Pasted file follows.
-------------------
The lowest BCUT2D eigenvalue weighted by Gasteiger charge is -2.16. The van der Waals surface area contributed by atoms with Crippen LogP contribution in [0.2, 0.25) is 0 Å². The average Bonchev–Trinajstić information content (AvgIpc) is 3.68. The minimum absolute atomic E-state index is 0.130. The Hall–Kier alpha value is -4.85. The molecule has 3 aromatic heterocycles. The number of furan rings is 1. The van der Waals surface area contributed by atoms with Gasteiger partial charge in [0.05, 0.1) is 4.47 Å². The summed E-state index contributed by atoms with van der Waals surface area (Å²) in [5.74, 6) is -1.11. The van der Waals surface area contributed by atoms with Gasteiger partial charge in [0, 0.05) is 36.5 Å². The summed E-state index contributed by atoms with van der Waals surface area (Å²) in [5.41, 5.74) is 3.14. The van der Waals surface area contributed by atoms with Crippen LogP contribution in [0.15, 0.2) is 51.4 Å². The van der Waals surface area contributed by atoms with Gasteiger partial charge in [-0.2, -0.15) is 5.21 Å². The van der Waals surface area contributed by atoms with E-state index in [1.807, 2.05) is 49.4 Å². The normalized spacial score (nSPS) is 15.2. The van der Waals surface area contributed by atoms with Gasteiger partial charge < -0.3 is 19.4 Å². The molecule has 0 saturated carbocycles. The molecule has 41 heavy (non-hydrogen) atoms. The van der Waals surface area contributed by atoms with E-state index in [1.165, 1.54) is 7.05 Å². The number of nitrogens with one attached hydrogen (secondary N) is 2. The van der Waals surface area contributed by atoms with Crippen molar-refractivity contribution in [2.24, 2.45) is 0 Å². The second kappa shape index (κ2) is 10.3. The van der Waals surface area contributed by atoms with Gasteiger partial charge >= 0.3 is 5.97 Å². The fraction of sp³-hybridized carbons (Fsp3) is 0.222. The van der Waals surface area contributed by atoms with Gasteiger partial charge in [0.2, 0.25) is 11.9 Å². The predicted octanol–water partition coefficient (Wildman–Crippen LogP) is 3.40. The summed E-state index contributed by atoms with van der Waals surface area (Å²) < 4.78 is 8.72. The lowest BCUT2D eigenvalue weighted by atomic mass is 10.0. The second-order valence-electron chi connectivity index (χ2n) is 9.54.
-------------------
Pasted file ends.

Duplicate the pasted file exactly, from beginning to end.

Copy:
The lowest BCUT2D eigenvalue weighted by Gasteiger charge is -2.16. The van der Waals surface area contributed by atoms with Crippen LogP contribution in [0.2, 0.25) is 0 Å². The average Bonchev–Trinajstić information content (AvgIpc) is 3.68. The minimum absolute atomic E-state index is 0.130. The Hall–Kier alpha value is -4.85. The molecule has 3 aromatic heterocycles. The number of furan rings is 1. The van der Waals surface area contributed by atoms with Gasteiger partial charge in [0.05, 0.1) is 4.47 Å². The summed E-state index contributed by atoms with van der Waals surface area (Å²) in [5.74, 6) is -1.11. The van der Waals surface area contributed by atoms with Gasteiger partial charge in [0, 0.05) is 36.5 Å². The summed E-state index contributed by atoms with van der Waals surface area (Å²) in [5.41, 5.74) is 3.14. The van der Waals surface area contributed by atoms with Crippen LogP contribution in [0.15, 0.2) is 51.4 Å². The van der Waals surface area contributed by atoms with Gasteiger partial charge in [-0.2, -0.15) is 5.21 Å². The van der Waals surface area contributed by atoms with E-state index in [1.807, 2.05) is 49.4 Å². The normalized spacial score (nSPS) is 15.2. The van der Waals surface area contributed by atoms with Gasteiger partial charge < -0.3 is 19.4 Å². The molecule has 0 saturated carbocycles. The molecule has 41 heavy (non-hydrogen) atoms. The van der Waals surface area contributed by atoms with E-state index in [1.165, 1.54) is 7.05 Å². The number of nitrogens with one attached hydrogen (secondary N) is 2. The van der Waals surface area contributed by atoms with Crippen molar-refractivity contribution in [2.24, 2.45) is 0 Å². The second kappa shape index (κ2) is 10.3. The van der Waals surface area contributed by atoms with Gasteiger partial charge >= 0.3 is 5.97 Å². The fraction of sp³-hybridized carbons (Fsp3) is 0.222. The van der Waals surface area contributed by atoms with Gasteiger partial charge in [0.2, 0.25) is 11.9 Å². The predicted octanol–water partition coefficient (Wildman–Crippen LogP) is 3.40. The summed E-state index contributed by atoms with van der Waals surface area (Å²) < 4.78 is 8.72. The lowest BCUT2D eigenvalue weighted by atomic mass is 10.0. The second-order valence-electron chi connectivity index (χ2n) is 9.54.